Myth 5: Build it and they will come

Again and again, destinations, hospital groups, and investors make the basic mistake of embarking on a hospital development program to create the latest, greatest facility for international patients…. without understanding the market that they are getting into or what is needed to attract and retain international patient business.
Facilities and technology do not bring patients. One of my favourite quotes is by Bill Ruschhaupt Head of Global Patient Services at the Cleveland Clinic, USA: “The Cleveland Clinic is not a hospital. It’s a doctors’ practice surrounded by a building.” What Bill means is that people come to the Cleveland Clinic from around the world because they deliver the best chance of a cure, delivered by the best doctors and supporting staff. It is that “patient promise” that delivers success not the bricks and mortar of the building.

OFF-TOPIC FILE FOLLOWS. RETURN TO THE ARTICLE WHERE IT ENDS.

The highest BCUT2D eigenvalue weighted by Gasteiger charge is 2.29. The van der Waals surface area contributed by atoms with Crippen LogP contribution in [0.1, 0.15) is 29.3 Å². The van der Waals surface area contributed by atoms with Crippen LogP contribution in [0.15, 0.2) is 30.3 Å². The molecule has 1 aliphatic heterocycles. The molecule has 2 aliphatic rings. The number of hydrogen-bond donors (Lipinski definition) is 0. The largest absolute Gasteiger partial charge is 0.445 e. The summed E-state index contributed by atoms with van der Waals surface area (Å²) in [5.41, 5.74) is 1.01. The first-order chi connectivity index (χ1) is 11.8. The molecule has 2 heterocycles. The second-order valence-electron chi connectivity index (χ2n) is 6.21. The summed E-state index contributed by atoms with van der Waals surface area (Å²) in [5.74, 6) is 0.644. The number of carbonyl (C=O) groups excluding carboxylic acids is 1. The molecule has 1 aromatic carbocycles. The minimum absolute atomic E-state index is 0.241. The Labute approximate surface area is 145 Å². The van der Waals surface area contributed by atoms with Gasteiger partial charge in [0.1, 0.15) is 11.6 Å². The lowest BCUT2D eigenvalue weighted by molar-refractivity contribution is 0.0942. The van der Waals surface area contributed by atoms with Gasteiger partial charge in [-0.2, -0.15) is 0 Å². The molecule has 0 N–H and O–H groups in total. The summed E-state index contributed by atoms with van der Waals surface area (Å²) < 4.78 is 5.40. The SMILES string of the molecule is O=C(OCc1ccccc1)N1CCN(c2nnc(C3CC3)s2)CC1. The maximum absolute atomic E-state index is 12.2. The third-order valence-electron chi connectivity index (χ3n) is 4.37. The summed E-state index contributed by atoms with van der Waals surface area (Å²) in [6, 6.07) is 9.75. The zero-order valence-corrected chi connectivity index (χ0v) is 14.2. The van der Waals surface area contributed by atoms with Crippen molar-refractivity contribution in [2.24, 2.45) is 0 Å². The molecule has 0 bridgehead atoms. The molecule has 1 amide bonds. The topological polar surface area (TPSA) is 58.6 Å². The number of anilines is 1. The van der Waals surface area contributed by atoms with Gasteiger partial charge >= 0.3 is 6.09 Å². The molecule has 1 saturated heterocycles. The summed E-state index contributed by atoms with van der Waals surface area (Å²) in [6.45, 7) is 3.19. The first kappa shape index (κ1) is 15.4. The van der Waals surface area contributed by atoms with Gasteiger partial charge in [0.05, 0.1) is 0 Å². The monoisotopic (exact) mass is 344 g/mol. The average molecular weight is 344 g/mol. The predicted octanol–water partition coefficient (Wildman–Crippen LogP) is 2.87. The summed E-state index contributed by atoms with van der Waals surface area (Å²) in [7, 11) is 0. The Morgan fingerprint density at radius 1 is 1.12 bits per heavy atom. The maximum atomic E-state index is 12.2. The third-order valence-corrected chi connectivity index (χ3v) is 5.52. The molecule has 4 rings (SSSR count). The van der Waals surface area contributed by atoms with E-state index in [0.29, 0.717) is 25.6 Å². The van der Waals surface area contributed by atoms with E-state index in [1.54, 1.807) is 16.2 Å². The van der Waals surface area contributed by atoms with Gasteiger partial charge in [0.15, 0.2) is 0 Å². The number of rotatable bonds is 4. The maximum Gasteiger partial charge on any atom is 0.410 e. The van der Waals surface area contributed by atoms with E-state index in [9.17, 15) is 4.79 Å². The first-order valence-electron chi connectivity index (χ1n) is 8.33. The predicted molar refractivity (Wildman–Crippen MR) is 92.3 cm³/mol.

Debunk the myths!

So let’s debunk some of those myths… The next time you hear someone expounding one of these myths, look behind the myth… consider their motivation, ask whether the proof exists to support the myth.
Perhaps then, we can get on with building a robust industry on a solid foundation.

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Keith Pollard
As Editor in Chief of International Medical Travel Journal (IMTJ) and a Healthcare Consultant for LaingBuisson, Keith Pollard is one of Europe’s leading experts on private healthcare, medical tourism and cross border healthcare, providing consultancy and research services, and attending and contributing to major conferences across the world on the subject. He has been involved in private healthcare, medical travel and cross border healthcare since the 1990s. His career has embraced the management of private hospitals in the UK, research and feasibility studies for healthcare ventures, the marketing and business development aspects of healthcare and medical travel and publishing, research and consultancy on cross border healthcare.